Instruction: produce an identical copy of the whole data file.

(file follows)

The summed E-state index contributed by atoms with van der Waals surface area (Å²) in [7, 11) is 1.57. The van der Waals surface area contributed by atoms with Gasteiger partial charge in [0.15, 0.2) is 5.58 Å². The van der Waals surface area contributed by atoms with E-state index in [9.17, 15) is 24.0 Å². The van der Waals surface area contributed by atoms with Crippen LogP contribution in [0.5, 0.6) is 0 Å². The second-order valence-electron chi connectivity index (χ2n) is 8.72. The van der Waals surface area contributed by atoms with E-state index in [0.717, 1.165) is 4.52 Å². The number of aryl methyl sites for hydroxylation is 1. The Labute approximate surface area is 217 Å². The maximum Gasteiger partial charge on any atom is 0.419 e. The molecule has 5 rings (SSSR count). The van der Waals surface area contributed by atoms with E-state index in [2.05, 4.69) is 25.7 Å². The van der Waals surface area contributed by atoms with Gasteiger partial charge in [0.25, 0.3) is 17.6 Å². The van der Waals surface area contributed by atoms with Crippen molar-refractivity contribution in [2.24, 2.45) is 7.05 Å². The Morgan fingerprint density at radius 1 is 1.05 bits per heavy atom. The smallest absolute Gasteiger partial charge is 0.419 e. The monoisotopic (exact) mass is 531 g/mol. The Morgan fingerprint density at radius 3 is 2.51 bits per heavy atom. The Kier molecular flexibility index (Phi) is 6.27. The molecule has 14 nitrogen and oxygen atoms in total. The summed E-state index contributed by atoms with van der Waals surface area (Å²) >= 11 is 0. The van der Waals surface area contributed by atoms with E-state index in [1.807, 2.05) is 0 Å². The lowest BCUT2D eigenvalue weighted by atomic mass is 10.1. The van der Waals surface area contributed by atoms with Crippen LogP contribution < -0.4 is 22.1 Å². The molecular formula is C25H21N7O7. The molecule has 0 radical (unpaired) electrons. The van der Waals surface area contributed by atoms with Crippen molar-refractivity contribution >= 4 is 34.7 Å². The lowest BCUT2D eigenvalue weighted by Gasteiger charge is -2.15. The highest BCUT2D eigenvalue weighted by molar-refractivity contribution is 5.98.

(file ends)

The summed E-state index contributed by atoms with van der Waals surface area (Å²) in [7, 11) is 1.57. The van der Waals surface area contributed by atoms with Gasteiger partial charge in [0.15, 0.2) is 5.58 Å². The van der Waals surface area contributed by atoms with E-state index in [9.17, 15) is 24.0 Å². The van der Waals surface area contributed by atoms with Crippen LogP contribution in [0.5, 0.6) is 0 Å². The second-order valence-electron chi connectivity index (χ2n) is 8.72. The van der Waals surface area contributed by atoms with E-state index in [0.717, 1.165) is 4.52 Å². The number of aryl methyl sites for hydroxylation is 1. The Labute approximate surface area is 217 Å². The maximum Gasteiger partial charge on any atom is 0.419 e. The molecule has 5 rings (SSSR count). The van der Waals surface area contributed by atoms with E-state index in [2.05, 4.69) is 25.7 Å². The van der Waals surface area contributed by atoms with Gasteiger partial charge in [0.25, 0.3) is 17.6 Å². The van der Waals surface area contributed by atoms with Crippen molar-refractivity contribution in [2.24, 2.45) is 7.05 Å². The Morgan fingerprint density at radius 1 is 1.05 bits per heavy atom. The smallest absolute Gasteiger partial charge is 0.419 e. The monoisotopic (exact) mass is 531 g/mol. The Morgan fingerprint density at radius 3 is 2.51 bits per heavy atom. The Kier molecular flexibility index (Phi) is 6.27. The molecule has 14 nitrogen and oxygen atoms in total. The summed E-state index contributed by atoms with van der Waals surface area (Å²) >= 11 is 0. The van der Waals surface area contributed by atoms with E-state index in [1.807, 2.05) is 0 Å². The lowest BCUT2D eigenvalue weighted by atomic mass is 10.1. The van der Waals surface area contributed by atoms with Crippen LogP contribution < -0.4 is 22.1 Å². The molecular formula is C25H21N7O7. The molecule has 0 radical (unpaired) electrons. The van der Waals surface area contributed by atoms with Crippen molar-refractivity contribution >= 4 is 34.7 Å². The lowest BCUT2D eigenvalue weighted by Gasteiger charge is -2.15. The highest BCUT2D eigenvalue weighted by molar-refractivity contribution is 5.98.